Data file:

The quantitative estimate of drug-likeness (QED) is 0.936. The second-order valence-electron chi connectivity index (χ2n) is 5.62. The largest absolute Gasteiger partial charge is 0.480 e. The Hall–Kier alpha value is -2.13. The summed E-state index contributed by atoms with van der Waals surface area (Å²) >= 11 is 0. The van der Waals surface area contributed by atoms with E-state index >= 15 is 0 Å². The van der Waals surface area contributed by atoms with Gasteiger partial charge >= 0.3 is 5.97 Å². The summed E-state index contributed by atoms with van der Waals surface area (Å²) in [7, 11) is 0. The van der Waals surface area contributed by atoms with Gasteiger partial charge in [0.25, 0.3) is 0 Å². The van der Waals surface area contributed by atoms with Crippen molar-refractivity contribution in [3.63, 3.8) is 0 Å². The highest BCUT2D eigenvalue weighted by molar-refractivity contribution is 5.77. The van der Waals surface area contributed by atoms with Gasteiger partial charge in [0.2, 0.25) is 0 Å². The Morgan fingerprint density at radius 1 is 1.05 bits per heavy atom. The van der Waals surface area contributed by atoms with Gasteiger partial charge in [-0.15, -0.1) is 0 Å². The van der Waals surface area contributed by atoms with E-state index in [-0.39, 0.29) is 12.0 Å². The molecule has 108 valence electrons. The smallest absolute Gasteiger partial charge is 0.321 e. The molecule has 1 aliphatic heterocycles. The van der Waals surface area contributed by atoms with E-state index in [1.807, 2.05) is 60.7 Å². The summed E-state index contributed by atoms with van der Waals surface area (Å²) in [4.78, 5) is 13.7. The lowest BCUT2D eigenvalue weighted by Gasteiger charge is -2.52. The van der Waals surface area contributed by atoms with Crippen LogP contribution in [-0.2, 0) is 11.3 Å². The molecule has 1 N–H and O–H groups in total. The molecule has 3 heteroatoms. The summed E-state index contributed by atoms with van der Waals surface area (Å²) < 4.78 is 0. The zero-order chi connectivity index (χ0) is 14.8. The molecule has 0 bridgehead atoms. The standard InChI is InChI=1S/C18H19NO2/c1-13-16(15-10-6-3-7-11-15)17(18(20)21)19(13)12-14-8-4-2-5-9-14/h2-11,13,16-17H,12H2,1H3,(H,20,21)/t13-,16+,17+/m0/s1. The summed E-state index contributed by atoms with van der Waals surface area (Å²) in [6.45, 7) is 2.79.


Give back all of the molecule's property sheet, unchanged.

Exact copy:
The quantitative estimate of drug-likeness (QED) is 0.936. The second-order valence-electron chi connectivity index (χ2n) is 5.62. The largest absolute Gasteiger partial charge is 0.480 e. The Hall–Kier alpha value is -2.13. The summed E-state index contributed by atoms with van der Waals surface area (Å²) >= 11 is 0. The van der Waals surface area contributed by atoms with E-state index >= 15 is 0 Å². The van der Waals surface area contributed by atoms with Gasteiger partial charge >= 0.3 is 5.97 Å². The summed E-state index contributed by atoms with van der Waals surface area (Å²) in [7, 11) is 0. The van der Waals surface area contributed by atoms with Gasteiger partial charge in [0.25, 0.3) is 0 Å². The van der Waals surface area contributed by atoms with Crippen molar-refractivity contribution in [3.63, 3.8) is 0 Å². The highest BCUT2D eigenvalue weighted by molar-refractivity contribution is 5.77. The van der Waals surface area contributed by atoms with Gasteiger partial charge in [0.2, 0.25) is 0 Å². The Morgan fingerprint density at radius 1 is 1.05 bits per heavy atom. The van der Waals surface area contributed by atoms with Gasteiger partial charge in [-0.15, -0.1) is 0 Å². The van der Waals surface area contributed by atoms with E-state index in [-0.39, 0.29) is 12.0 Å². The molecule has 108 valence electrons. The smallest absolute Gasteiger partial charge is 0.321 e. The molecule has 1 aliphatic heterocycles. The van der Waals surface area contributed by atoms with E-state index in [1.807, 2.05) is 60.7 Å². The summed E-state index contributed by atoms with van der Waals surface area (Å²) in [4.78, 5) is 13.7. The lowest BCUT2D eigenvalue weighted by Gasteiger charge is -2.52. The van der Waals surface area contributed by atoms with Crippen LogP contribution in [-0.2, 0) is 11.3 Å². The molecule has 1 N–H and O–H groups in total. The molecule has 3 heteroatoms. The summed E-state index contributed by atoms with van der Waals surface area (Å²) < 4.78 is 0. The zero-order chi connectivity index (χ0) is 14.8. The molecule has 0 bridgehead atoms. The standard InChI is InChI=1S/C18H19NO2/c1-13-16(15-10-6-3-7-11-15)17(18(20)21)19(13)12-14-8-4-2-5-9-14/h2-11,13,16-17H,12H2,1H3,(H,20,21)/t13-,16+,17+/m0/s1. The summed E-state index contributed by atoms with van der Waals surface area (Å²) in [6.45, 7) is 2.79.